1 Cor 4:3-5 But with me it is a very small thing that I should be judged by you or by any human court. In fact, I do not even judge myself. 4 For I am not aware of anything against myself, but I am not thereby acquitted. It is the Lord who judges me. 5 Therefore do not pronounce judgment before the time, before the Lord comes, who will bring to light the things now hidden in darkness and will disclose the purposes of the heart. Then each one will receive his commendation from God. (ESV)

1 Cor 5:12-13 For what have I to do with judging outsiders? Is it not those inside the church whom you are to judge? 13 God judges those outside. “Purge the evil person from among you.” (ESV) [talking about executing punishment]

James 4:11-12 Do not speak evil against one another, brothers. The one who speaks against a brother or judges his brother, speaks evil against the law and judges the law. But if you judge the law, you are not a doer of the law but a judge. 12 There is only one lawgiver and judge, he who is able to save and to destroy. But who are you to judge your neighbor? (ESV)

Most people understand judgmentalism to refer to anyone who tells another person that what s/he is doing is wrong; i.e. an expression of moral disapproval. There are two reasons we can be confident that this is not the meaning of these passages. First, it is a contradiction to tell a person they are wrong for telling other people they are wrong. Secondly, Jesus, Paul, Peter, James, and other Biblical writers often expressed their moral disapproval of a host of behaviors and attitudes. Indeed, in one of the verses just quoted (1 Corinthians 5:13) Paul instructed the church to exercise judgment against the erring brother! So what does the Bible mean when it says “judge not?” The Biblical notion of judgmentalism refers to “an inappropriate sense of moral superiority over another because of that person’s moral failures,”[1] and/or a premature/inappropriate pronouncement regarding someone’s eternal destiny.

While people like to focus on Jesus’ statement in Matthew 7:1 not to judge, they fail to read on further in the chapter where Jesus called certain individuals “pigs,” “dogs” (7:6) and “wolves in sheep’s clothing” (7:15)! John records Jesus as commanding us to make judgments: “Stop judging by mere appearances, and make a right judgment” (John 7:24). What Jesus was opposed to was not making moral distinctions between right and wrong or calling a spade a spade, but rather a critical and judgmental spirit stemming from a sense of moral superiority.

In Matthew 7:3-5 Jesus said, “Why do you see the speck in your brother’s eye, but fail to see the beam of wood in your own? 4 Or how can you say to your brother, ‘Let me remove the speck from your eye,’ while there is a beam in your own? 5 You hypocrite! First remove the beam from your own eye, and then you can see clearly to remove the speck from your brother’s eye.” (NET) Here Jesus warned against heaping criticism and condemnation on others without first examining our own behavior (hypocritical judgment). He was speaking in particular of religious leaders who harshly condemn others for moral failures while justifying their own. Jesus didn’t have a problem with someone pointing out the speck in his brother’s eye, but He wanted it to be done in the proper order: first take care of your own moral shortcomings, and then you can proceed on to pointing out the shortcomings of others. That’s why Jesus said “First remove the beam from your own eye, and then you can see clearly to remove the speck from your brother’s eye.” This is not a call for non-judgmentalism, but rather for a proper ordering of judgment: judging ourselves before judging others (self-examination before others-examination). Jesus requires that we make moral judgments, but we must convey those moral judgments in love, and only after we have examined ourselves to make sure we are not passing judgment hypocritically.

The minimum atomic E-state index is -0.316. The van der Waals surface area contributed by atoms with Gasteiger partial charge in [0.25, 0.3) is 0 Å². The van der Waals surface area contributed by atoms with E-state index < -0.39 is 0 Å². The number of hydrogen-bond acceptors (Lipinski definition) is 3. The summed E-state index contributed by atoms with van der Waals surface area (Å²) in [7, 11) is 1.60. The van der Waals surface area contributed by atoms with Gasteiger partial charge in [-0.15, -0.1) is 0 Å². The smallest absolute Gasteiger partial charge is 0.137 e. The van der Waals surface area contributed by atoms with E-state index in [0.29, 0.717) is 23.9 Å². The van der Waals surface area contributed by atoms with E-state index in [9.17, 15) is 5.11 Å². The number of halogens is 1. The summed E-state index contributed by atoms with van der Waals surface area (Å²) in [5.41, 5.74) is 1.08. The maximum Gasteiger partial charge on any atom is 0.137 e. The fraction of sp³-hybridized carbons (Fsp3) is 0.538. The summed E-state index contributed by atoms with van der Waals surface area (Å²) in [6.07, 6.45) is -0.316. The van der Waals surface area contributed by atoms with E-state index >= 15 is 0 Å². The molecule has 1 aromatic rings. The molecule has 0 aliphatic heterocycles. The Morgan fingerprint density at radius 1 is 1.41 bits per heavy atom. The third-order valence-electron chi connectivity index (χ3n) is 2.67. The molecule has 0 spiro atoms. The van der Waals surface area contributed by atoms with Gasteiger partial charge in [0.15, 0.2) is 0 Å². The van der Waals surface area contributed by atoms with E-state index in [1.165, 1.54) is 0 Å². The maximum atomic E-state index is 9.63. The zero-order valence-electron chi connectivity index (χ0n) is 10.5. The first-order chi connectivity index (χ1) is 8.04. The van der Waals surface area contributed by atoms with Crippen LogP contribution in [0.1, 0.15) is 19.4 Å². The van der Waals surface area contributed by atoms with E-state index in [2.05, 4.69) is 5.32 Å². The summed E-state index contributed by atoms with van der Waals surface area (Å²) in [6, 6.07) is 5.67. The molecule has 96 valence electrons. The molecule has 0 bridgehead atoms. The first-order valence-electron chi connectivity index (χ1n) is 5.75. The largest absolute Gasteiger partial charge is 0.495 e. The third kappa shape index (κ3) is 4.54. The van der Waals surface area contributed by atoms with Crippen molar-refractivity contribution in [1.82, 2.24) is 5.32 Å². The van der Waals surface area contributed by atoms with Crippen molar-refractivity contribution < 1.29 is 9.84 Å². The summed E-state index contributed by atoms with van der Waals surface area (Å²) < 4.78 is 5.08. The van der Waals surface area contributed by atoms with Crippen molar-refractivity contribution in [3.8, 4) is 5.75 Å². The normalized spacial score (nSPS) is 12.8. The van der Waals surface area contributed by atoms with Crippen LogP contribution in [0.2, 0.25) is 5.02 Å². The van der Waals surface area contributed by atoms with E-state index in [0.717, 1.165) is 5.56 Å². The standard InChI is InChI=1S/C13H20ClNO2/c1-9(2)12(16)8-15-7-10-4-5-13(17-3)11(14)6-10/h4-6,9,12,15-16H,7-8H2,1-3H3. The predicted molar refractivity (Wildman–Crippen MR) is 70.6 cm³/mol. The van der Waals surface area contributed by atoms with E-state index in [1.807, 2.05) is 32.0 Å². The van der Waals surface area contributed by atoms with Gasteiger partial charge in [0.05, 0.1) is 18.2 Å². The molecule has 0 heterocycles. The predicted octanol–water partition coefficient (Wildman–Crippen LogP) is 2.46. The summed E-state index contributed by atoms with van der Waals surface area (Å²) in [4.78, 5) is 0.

Paul’s teaching is in line with Jesus’. Paul asked the Corinthians, “For what have I to do with judging outsiders? Is it not those inside the church whom you are to judge?” (1 Corinthians 5:12) According to Paul it is the duty of Christians to judge the behavior of fellow-Christians. Earlier in the same chapter Paul demanded that man who was having a sexual relationship with his step-mother be “turn[ed]…over to Satan for the destruction of the flesh, so that his spirit may be saved in the day of the Lord,” (1 Corinthians 5:5) even declaring that he had judged him (1 Corinthians 5:3). Not only did Paul express his moral disapproval of this man’s actions in no uncertain terms, but he even prescribed that he be punished for his wrongdoing.

Judgmentalism is wrong, but moral judgments themselves are inescapable, morally justified, necessary, and integral to the Christian worldview. So the next time you are accused of violating the Biblical command to “judge not” for making and expressing moral distinctions, set the record straight regarding the Bible’s teaching.


[1]Paul Copan, “Who Are You to Judge Others?”—In Defense of Making Moral Judgments” available from http://www.rzim.org/publications/essay_arttext.php?id=9; Internet; accessed 05 August 2005, citing Caroline J. Simon, “Judgmentalism,” Faith and Philosophy 6 (July 1989): 275-287.

Is Creation a Myth? (part 2)

Is Creation a Myth? (part 1)